Restoring voting rights of felons is good public policy, VCU expert says

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Last Friday, Gov. Terry McAuliffe restored the voting and civil rights of 206,000 convicted felons who have served their prison sentences and completed parole or probation, thereby immediately allowing them to register to vote, run for office, serve on a jury and to serve as a notary public.

Christina Mancini, Ph.D., an assistant professor of criminal justice in the L. Douglas Wilder School of Government and Public Affairs at Virginia Commonwealth University, conducts research examining a diverse range of crime and policy topics. In particular, her scholarship centers on understanding the emergence and efficacy of crime laws and societal responses to offending.

Mancini said that the governor’s decision to restore the ex-felons’ rights is good public policy, backed by research and supported by the public.

The process communicates to the ex-felon that she or he is still part of the community and has a stake in the democratic process.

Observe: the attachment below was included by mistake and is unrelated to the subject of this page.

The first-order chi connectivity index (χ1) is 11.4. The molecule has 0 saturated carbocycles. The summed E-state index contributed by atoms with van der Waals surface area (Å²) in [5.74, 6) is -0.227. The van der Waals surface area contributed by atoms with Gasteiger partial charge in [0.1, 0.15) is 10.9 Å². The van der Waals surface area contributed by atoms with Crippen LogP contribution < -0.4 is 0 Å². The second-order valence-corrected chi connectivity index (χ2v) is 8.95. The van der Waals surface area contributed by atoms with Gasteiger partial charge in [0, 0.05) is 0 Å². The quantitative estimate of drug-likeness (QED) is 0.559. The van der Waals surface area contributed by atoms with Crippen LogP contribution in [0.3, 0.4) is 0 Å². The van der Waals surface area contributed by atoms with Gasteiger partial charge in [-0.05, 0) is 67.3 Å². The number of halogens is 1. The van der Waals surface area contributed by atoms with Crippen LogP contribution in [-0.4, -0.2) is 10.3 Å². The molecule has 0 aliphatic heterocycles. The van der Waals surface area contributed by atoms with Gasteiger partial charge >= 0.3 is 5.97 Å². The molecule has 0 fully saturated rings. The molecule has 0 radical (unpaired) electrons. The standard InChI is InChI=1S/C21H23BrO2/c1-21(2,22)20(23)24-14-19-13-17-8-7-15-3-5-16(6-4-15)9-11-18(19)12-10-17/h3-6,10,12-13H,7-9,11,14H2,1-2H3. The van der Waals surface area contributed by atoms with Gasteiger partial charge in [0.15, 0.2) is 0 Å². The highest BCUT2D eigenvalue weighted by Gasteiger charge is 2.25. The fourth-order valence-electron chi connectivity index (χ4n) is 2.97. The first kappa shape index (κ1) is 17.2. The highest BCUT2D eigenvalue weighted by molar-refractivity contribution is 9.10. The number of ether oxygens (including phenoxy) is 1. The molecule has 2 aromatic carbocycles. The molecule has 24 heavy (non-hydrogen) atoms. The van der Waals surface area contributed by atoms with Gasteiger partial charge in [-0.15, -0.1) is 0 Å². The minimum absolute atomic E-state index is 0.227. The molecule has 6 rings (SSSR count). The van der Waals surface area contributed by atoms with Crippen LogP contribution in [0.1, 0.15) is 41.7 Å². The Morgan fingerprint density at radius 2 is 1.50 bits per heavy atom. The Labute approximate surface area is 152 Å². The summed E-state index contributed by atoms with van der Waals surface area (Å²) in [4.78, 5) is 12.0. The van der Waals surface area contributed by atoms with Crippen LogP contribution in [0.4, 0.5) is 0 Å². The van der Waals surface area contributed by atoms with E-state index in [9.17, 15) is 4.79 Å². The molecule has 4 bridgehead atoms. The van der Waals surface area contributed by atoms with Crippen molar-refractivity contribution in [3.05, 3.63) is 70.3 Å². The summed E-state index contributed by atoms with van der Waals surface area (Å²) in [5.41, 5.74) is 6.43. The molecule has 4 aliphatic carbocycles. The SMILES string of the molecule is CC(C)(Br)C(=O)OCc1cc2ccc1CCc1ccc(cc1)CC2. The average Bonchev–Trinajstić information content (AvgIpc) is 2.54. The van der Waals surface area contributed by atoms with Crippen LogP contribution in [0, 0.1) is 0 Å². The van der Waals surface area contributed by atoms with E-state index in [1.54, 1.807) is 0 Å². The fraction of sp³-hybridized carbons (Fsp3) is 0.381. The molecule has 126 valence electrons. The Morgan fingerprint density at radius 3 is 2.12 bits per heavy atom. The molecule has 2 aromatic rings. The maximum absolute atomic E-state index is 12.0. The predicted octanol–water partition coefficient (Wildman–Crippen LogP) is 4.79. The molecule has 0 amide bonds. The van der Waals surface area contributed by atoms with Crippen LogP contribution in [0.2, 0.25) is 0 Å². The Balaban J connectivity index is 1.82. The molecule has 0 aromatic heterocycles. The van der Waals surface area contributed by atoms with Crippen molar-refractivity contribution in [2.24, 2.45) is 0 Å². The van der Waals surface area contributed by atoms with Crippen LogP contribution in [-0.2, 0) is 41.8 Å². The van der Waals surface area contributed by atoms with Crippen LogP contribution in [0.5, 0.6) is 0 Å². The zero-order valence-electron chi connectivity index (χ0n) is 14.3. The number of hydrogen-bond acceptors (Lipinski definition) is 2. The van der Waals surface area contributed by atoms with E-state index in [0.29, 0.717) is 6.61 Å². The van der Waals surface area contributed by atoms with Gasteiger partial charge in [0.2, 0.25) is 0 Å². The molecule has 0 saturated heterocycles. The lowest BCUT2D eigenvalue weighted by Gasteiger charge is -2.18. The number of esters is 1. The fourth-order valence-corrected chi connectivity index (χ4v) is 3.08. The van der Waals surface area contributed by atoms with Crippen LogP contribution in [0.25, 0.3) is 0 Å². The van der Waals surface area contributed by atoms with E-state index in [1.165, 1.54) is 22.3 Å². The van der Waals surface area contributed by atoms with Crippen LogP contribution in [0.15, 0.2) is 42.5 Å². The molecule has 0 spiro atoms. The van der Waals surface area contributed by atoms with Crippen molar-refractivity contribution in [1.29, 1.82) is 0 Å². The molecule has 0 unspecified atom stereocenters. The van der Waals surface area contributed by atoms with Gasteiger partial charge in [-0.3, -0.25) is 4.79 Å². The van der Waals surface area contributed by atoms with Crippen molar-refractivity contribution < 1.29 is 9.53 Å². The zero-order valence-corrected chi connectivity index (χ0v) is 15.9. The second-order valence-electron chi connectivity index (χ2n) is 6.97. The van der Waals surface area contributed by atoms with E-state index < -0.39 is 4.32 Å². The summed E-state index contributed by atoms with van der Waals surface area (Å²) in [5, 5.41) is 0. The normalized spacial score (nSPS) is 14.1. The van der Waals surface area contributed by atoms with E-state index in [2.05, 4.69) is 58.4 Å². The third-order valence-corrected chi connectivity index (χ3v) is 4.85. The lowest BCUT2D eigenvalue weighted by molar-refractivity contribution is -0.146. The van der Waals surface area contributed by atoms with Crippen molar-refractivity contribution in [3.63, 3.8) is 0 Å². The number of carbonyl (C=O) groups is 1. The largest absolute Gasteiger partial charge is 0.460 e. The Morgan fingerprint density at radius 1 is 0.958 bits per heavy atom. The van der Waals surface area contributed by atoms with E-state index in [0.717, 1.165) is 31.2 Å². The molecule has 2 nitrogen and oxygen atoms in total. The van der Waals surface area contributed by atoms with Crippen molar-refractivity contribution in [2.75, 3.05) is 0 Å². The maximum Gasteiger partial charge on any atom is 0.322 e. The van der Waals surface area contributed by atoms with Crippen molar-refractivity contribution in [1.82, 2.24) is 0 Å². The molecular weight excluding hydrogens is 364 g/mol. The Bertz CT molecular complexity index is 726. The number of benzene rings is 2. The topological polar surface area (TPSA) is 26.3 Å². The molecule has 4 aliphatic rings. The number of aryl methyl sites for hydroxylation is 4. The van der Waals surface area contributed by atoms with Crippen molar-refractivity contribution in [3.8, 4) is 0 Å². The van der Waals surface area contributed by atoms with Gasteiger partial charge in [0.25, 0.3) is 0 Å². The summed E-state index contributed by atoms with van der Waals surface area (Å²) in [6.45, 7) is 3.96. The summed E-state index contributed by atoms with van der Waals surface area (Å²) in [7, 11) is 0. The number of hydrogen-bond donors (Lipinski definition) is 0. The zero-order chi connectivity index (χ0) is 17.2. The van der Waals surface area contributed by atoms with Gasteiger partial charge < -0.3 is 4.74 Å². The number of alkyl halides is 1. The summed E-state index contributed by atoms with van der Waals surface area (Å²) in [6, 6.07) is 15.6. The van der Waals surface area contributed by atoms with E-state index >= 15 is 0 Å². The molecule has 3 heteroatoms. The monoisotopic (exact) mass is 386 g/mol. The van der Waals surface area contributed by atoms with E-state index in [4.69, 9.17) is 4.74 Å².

“Prior research has shown that efforts to assist ex-felons/offenders post-release, by providing them with a ‘stake’ in their future success, has significant promise in reducing their subsequent offending.  Specifically, assisting individuals with employment and finding stable housing substantially increases their odds of conformity – staying on the ‘straight and narrow.’ Under this perspective, it follows that additional investment – civic restoration – provides the same benefit. The process communicates to the ex-felon that she or he is still part of the community and has a stake in the democratic process. Denying voting rights to individuals affects a number of individuals (nearly 6 million prisoners, not to mention that nearly one in four people will have some contact with the justice system in their lifetimes). Thus, the potential for the laws to disenfranchise a large swath of the American public is high.

“The practice is also out of step with international trends, associated with racial disparities in incarceration, and not supported by the public. That is, national studies have demonstrated that most Americans (around 80 percent) support the restoration of voting privileges to ex-offenders.

“In short, the governor’s [move] appears to make for effective public policy as it is in line with prior research and supported by the citizenry. Of course, as researchers we would want to evaluate the law once it is implemented.”


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